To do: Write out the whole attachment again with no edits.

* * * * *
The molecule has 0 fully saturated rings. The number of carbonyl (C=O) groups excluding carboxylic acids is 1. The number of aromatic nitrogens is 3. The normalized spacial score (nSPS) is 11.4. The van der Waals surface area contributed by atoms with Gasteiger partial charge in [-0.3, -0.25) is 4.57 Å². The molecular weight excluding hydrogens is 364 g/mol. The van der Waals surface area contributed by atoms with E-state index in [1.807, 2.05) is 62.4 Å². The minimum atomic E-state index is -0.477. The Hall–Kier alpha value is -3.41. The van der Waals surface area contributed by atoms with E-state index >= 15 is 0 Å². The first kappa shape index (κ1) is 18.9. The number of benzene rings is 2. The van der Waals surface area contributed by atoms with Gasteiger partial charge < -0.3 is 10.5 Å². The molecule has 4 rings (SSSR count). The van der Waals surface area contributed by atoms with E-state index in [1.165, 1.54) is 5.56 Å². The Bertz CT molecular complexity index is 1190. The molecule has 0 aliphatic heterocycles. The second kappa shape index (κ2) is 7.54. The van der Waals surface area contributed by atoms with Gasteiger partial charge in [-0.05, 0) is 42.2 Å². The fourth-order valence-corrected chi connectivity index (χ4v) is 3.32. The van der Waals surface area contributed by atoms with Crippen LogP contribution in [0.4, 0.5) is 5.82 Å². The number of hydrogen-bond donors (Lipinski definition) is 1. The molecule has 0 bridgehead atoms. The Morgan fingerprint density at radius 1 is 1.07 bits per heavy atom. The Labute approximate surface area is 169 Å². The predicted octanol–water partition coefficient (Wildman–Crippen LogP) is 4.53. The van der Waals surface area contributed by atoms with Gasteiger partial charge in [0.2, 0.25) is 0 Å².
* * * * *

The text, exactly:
The molecule has 0 fully saturated rings. The number of carbonyl (C=O) groups excluding carboxylic acids is 1. The number of aromatic nitrogens is 3. The normalized spacial score (nSPS) is 11.4. The van der Waals surface area contributed by atoms with Gasteiger partial charge in [-0.3, -0.25) is 4.57 Å². The molecular weight excluding hydrogens is 364 g/mol. The van der Waals surface area contributed by atoms with E-state index in [1.807, 2.05) is 62.4 Å². The minimum atomic E-state index is -0.477. The Hall–Kier alpha value is -3.41. The van der Waals surface area contributed by atoms with E-state index >= 15 is 0 Å². The first kappa shape index (κ1) is 18.9. The number of benzene rings is 2. The van der Waals surface area contributed by atoms with Gasteiger partial charge < -0.3 is 10.5 Å². The molecule has 4 rings (SSSR count). The van der Waals surface area contributed by atoms with E-state index in [1.165, 1.54) is 5.56 Å². The Bertz CT molecular complexity index is 1190. The molecule has 0 aliphatic heterocycles. The second kappa shape index (κ2) is 7.54. The van der Waals surface area contributed by atoms with Gasteiger partial charge in [-0.05, 0) is 42.2 Å². The fourth-order valence-corrected chi connectivity index (χ4v) is 3.32. The van der Waals surface area contributed by atoms with Crippen LogP contribution in [0.4, 0.5) is 5.82 Å². The number of hydrogen-bond donors (Lipinski definition) is 1. The molecule has 0 bridgehead atoms. The Morgan fingerprint density at radius 1 is 1.07 bits per heavy atom. The Labute approximate surface area is 169 Å². The predicted octanol–water partition coefficient (Wildman–Crippen LogP) is 4.53. The van der Waals surface area contributed by atoms with Gasteiger partial charge in [0.2, 0.25) is 0 Å².